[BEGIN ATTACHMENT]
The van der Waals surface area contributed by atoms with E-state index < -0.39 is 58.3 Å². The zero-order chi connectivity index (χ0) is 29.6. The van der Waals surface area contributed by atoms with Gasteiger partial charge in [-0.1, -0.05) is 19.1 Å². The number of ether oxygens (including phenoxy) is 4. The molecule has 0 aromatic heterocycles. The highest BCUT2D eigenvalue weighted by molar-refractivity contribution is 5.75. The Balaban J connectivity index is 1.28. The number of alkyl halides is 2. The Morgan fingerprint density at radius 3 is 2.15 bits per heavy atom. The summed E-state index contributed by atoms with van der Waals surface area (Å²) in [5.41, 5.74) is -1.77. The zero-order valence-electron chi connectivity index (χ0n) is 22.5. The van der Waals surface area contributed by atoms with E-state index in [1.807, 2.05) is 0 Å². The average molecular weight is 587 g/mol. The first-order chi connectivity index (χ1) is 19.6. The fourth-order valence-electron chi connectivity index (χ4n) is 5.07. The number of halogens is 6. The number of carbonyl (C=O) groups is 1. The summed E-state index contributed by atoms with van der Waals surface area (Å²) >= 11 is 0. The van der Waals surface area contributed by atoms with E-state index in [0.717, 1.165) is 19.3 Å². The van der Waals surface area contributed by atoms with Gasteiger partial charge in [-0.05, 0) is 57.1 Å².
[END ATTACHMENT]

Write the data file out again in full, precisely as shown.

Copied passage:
The van der Waals surface area contributed by atoms with E-state index < -0.39 is 58.3 Å². The zero-order chi connectivity index (χ0) is 29.6. The van der Waals surface area contributed by atoms with Gasteiger partial charge in [-0.1, -0.05) is 19.1 Å². The number of ether oxygens (including phenoxy) is 4. The molecule has 0 aromatic heterocycles. The highest BCUT2D eigenvalue weighted by molar-refractivity contribution is 5.75. The Balaban J connectivity index is 1.28. The number of alkyl halides is 2. The Morgan fingerprint density at radius 3 is 2.15 bits per heavy atom. The summed E-state index contributed by atoms with van der Waals surface area (Å²) in [5.41, 5.74) is -1.77. The zero-order valence-electron chi connectivity index (χ0n) is 22.5. The van der Waals surface area contributed by atoms with E-state index in [1.807, 2.05) is 0 Å². The average molecular weight is 587 g/mol. The first-order chi connectivity index (χ1) is 19.6. The fourth-order valence-electron chi connectivity index (χ4n) is 5.07. The number of halogens is 6. The number of carbonyl (C=O) groups is 1. The summed E-state index contributed by atoms with van der Waals surface area (Å²) >= 11 is 0. The van der Waals surface area contributed by atoms with E-state index in [0.717, 1.165) is 19.3 Å². The van der Waals surface area contributed by atoms with Gasteiger partial charge in [-0.05, 0) is 57.1 Å².